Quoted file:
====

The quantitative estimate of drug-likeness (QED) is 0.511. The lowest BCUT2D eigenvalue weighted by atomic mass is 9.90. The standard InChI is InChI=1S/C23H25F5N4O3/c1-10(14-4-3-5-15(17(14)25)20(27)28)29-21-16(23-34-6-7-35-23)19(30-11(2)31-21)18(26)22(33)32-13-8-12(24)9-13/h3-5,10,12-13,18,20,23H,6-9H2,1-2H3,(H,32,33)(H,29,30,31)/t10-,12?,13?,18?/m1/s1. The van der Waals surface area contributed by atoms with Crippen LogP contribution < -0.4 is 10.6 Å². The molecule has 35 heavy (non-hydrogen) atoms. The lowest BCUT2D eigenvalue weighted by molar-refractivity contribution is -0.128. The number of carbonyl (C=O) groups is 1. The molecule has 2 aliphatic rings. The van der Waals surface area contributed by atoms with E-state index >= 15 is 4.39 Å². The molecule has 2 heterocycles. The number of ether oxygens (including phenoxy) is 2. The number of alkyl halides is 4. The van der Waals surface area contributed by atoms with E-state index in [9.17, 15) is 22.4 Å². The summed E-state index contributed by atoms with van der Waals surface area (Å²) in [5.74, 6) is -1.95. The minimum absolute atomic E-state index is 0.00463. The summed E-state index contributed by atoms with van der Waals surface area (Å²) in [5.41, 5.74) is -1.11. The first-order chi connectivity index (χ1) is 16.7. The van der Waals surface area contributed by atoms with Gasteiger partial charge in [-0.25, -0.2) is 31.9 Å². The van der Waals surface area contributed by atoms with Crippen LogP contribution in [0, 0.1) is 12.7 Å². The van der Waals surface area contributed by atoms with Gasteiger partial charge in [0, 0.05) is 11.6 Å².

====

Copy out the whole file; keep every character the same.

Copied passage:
The quantitative estimate of drug-likeness (QED) is 0.511. The lowest BCUT2D eigenvalue weighted by atomic mass is 9.90. The standard InChI is InChI=1S/C23H25F5N4O3/c1-10(14-4-3-5-15(17(14)25)20(27)28)29-21-16(23-34-6-7-35-23)19(30-11(2)31-21)18(26)22(33)32-13-8-12(24)9-13/h3-5,10,12-13,18,20,23H,6-9H2,1-2H3,(H,32,33)(H,29,30,31)/t10-,12?,13?,18?/m1/s1. The van der Waals surface area contributed by atoms with Crippen LogP contribution < -0.4 is 10.6 Å². The molecule has 35 heavy (non-hydrogen) atoms. The lowest BCUT2D eigenvalue weighted by molar-refractivity contribution is -0.128. The number of carbonyl (C=O) groups is 1. The molecule has 2 aliphatic rings. The van der Waals surface area contributed by atoms with E-state index >= 15 is 4.39 Å². The molecule has 2 heterocycles. The number of ether oxygens (including phenoxy) is 2. The number of alkyl halides is 4. The van der Waals surface area contributed by atoms with E-state index in [9.17, 15) is 22.4 Å². The summed E-state index contributed by atoms with van der Waals surface area (Å²) in [5.74, 6) is -1.95. The minimum absolute atomic E-state index is 0.00463. The summed E-state index contributed by atoms with van der Waals surface area (Å²) in [5.41, 5.74) is -1.11. The first-order chi connectivity index (χ1) is 16.7. The van der Waals surface area contributed by atoms with Gasteiger partial charge in [-0.25, -0.2) is 31.9 Å². The van der Waals surface area contributed by atoms with Crippen LogP contribution in [0, 0.1) is 12.7 Å². The van der Waals surface area contributed by atoms with Gasteiger partial charge in [0, 0.05) is 11.6 Å².